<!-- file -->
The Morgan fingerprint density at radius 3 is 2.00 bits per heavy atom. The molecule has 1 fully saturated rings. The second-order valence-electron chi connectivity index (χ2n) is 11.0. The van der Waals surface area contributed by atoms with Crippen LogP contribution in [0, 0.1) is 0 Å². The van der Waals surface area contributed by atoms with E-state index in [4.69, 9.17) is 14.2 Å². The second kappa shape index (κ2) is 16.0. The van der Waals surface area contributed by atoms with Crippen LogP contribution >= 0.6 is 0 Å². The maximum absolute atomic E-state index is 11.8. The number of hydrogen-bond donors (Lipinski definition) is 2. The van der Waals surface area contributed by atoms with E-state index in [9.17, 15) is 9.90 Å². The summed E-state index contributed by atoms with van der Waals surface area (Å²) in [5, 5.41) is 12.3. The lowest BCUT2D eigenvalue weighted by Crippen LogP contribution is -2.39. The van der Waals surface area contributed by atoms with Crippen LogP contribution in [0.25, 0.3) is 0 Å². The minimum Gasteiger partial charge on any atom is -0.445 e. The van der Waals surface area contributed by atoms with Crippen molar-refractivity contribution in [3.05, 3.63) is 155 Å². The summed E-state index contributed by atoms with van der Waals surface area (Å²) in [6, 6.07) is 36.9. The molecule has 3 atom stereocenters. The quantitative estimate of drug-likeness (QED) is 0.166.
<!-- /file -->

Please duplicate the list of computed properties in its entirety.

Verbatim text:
The Morgan fingerprint density at radius 3 is 2.00 bits per heavy atom. The molecule has 1 fully saturated rings. The second-order valence-electron chi connectivity index (χ2n) is 11.0. The van der Waals surface area contributed by atoms with Crippen LogP contribution in [0, 0.1) is 0 Å². The van der Waals surface area contributed by atoms with E-state index in [4.69, 9.17) is 14.2 Å². The second kappa shape index (κ2) is 16.0. The van der Waals surface area contributed by atoms with Crippen LogP contribution >= 0.6 is 0 Å². The maximum absolute atomic E-state index is 11.8. The number of hydrogen-bond donors (Lipinski definition) is 2. The van der Waals surface area contributed by atoms with E-state index in [9.17, 15) is 9.90 Å². The summed E-state index contributed by atoms with van der Waals surface area (Å²) in [5, 5.41) is 12.3. The lowest BCUT2D eigenvalue weighted by Crippen LogP contribution is -2.39. The van der Waals surface area contributed by atoms with Crippen LogP contribution in [0.25, 0.3) is 0 Å². The minimum Gasteiger partial charge on any atom is -0.445 e. The van der Waals surface area contributed by atoms with Crippen molar-refractivity contribution in [3.05, 3.63) is 155 Å². The summed E-state index contributed by atoms with van der Waals surface area (Å²) in [6, 6.07) is 36.9. The molecule has 3 atom stereocenters. The quantitative estimate of drug-likeness (QED) is 0.166.